How do you best communicate? Today we have so many options. There are the social networks like Facebook and Twitter, websites and blogs, like the one you are reading right now. But there are many others ways – books, kindles, texting, or phone calls. And let’s not forget about the old fashioned ways – like talking to each other face-to-face or writing letters. Remember that?? — where you sit down and actually use your hand and a pen to write down your thoughts on paper?
I’ve been making a concerted effort most recently to use that “old” way of communicating by writing notes and letters to family and friends. For instance, I like to write to my Aunt Sophie. She will be 90 tomorrow – November 9 – and writing is just the natural way to communicate with her. Thank goodness for Aunt Sophie for she keeps me in touch with the old fashioned, but ever elegant way of communicating. It keeps my penmanship in check. Now there’s a word you don’t hear often these days. Penmanship. They used to actually teach that in schools – yes, kids, penmanship
Writing a letter also gets me to slow down my thought process a bit. I have a habit of thinking and talking way too fast – moving from one idea to the next at an alarming pace. I know this can often frustrate my listener. Just ask my husband!
But when you have to take the time to write down the message you are trying to convey, you are forced to slow down and focus on each word. This can be a good thing. You might respond, “I just don’t have time for that.” Well, I believe we can make the time to slow our lives and our ways of communicating just a bit and bring back courtesy and etiquette.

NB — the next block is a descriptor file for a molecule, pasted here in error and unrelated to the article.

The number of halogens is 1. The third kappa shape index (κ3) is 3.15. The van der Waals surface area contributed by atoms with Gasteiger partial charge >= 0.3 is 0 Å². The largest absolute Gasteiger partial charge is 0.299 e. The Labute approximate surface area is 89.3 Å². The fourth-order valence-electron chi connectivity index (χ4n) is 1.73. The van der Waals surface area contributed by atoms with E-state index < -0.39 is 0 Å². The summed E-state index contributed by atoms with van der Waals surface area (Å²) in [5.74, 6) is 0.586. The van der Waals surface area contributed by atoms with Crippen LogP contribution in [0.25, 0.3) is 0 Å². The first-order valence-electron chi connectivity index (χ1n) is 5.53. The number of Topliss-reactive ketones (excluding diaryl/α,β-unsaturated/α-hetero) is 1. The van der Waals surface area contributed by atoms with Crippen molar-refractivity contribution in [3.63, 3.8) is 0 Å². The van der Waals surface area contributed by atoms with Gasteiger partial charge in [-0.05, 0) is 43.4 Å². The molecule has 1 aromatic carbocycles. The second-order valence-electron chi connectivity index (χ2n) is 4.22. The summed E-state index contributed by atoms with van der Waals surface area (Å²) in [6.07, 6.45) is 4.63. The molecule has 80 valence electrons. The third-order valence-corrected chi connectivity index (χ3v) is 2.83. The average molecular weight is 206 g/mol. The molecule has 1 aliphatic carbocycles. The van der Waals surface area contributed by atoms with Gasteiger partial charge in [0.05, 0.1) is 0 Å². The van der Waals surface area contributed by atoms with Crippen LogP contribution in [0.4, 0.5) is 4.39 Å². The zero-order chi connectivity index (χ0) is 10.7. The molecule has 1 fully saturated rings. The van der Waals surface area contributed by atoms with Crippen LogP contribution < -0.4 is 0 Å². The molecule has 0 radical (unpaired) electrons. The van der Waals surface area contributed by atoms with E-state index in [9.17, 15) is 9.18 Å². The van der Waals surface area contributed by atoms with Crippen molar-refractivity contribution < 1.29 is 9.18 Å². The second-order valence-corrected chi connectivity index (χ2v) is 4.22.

I challenge you to try it. The next time you owe someone a “thank you” for a gift or something they did for you, try the lost courtesy of a handwritten thank you note. And write out the envelope too – don’t run the envelope through the printer with that address that you have saved in your address book. I promise you there is something about doing this by hand that will relax you as you really think about each word that you are writing.
Often you just happen upon something due to a domino effect. That happened to me in recent months. I am an avid reader of fiction of all types, but am primarily a dedicated fan of the classics, and so have always been intrigued with the books of Jane Austen. Although an avid reader of these novels, sometimes it is tempting to look at the movies that have been made and remade in recent years. Often doing both helps you understand the story. The old British authors can sometime be hard to read and comprehend.
For instance Pride and Prejudice may be enjoyed in several versions, including an oldie-but-goodie versions from 1940 with Laurence Olivier (before he was a “Sir”). This version is somewhat comical. The costumes used were actually left over from Gone With The Wind and are totally out of their period. That might only occur to someone who has seen the BBC version starring Colin Firth and Jennifer Ehle (by far the best version and closest to the book). For my tastes, the newest version starring Keira Knightley is somewhat lacking in storyline.
Okay, now back to the BBC version. One of the most outstanding actors in this group of films is by far, Colin Firth. Besides being rather good looking, he is also a great actor and was born to play Mr. Darcy. It is this portrayal that led to my interest in Colin Firth as an actor. One day I picked up a movie called Girl With A Pearl Earring at a bargain price. I saw that Firth was one of the actors and thought I’d give it a shot. The movie is a bit cryptic, which encouraged me to find the book that is the basis for the story to help me fill in the blanks.
That book has led to my discovery of a brilliant author Tracey Chevalier. Girl was her first novel. A reading of the book makes the movie much easier to understand. But as I explored her other books, I discovered a true admiration for this amazing author. She is able to weave together history with the stories of the most interesting present-day characters, threading everything together in a most impressive fashion. So whether you are interested in history as relates to societal customs, or just want to read some good books, be sure to check out her website or find her on Twitter.
For more on Austen and the recent publicaton of her original manuscripts online see my previous post below